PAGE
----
in Fig. 1 that a Swedish power station has to withstand a meant to give the reader an impression of the sensitivity
voltage sag down to 25% of nominal for 250 milliseconds, of equipment to voltage sags, not to serve as a database
and that the power station should be able to operate nor for those designing installations. For the time being it is
mally for any voltage of 95% or higher [1]. still necessary to determine the voltage tolerance of each
The concept of voltagetolerance curve was introduced critical part of an installation or to subject the whole
in 1978 by Thomas Key [2]. When studying the reliability installation to a test. In future, voltagetolerance require
of the power supply to military installations, he realised ments might make the job easier. These requirements can
either be set by standardssetting bodies, similar to the
lEe standards for harmonic currents, or be part of indus • Generate the sag by using a waveform generator in
try guidelines. The former appears to be the lEe road, cascade with a power amplifier.
where the latter is the way in which the IEEE and NEMA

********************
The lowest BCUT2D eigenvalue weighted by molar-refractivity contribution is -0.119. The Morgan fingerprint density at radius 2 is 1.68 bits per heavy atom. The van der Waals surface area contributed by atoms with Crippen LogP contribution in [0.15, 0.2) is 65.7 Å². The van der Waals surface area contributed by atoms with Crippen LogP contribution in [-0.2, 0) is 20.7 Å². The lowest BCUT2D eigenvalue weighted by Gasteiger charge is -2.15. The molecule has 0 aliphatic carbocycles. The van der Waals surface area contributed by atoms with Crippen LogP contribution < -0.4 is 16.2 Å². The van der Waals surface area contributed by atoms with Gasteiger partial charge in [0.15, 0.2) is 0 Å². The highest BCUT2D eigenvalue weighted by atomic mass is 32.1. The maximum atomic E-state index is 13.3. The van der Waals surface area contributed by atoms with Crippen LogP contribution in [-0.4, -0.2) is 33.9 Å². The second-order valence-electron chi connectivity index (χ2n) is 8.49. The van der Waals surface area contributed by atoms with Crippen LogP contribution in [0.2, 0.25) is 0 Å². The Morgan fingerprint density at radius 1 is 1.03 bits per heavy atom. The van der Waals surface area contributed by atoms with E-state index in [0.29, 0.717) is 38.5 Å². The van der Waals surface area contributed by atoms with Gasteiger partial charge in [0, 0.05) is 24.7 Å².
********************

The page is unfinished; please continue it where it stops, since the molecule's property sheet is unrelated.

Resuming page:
are moving. Both methods are only aimed at testing one piece of
The values in Table I should be read as follows. A equipment at a time. To make a whole installation tol
voltage tolerance of (a ms, b%) implies that the equipment erate a certain voltage sag, each piece needs to be tested
can tolerate a zero voltage of a ms and a voltage of b% hoping that their interconnection does not cause any un
of nominal indefinitely. Any sag longer than a ms and expected deterioration in performance. A method for
deeper than b% will lead to tripping or malfunction of testing a whole installation is presented in [5]. A three
the equipment. In other words: the equipment voltage phase diesel generator is used to power the installation
tolerance curve is rectangular with a "knee" at (a ms, under test. A voltage sag is made by reducing the field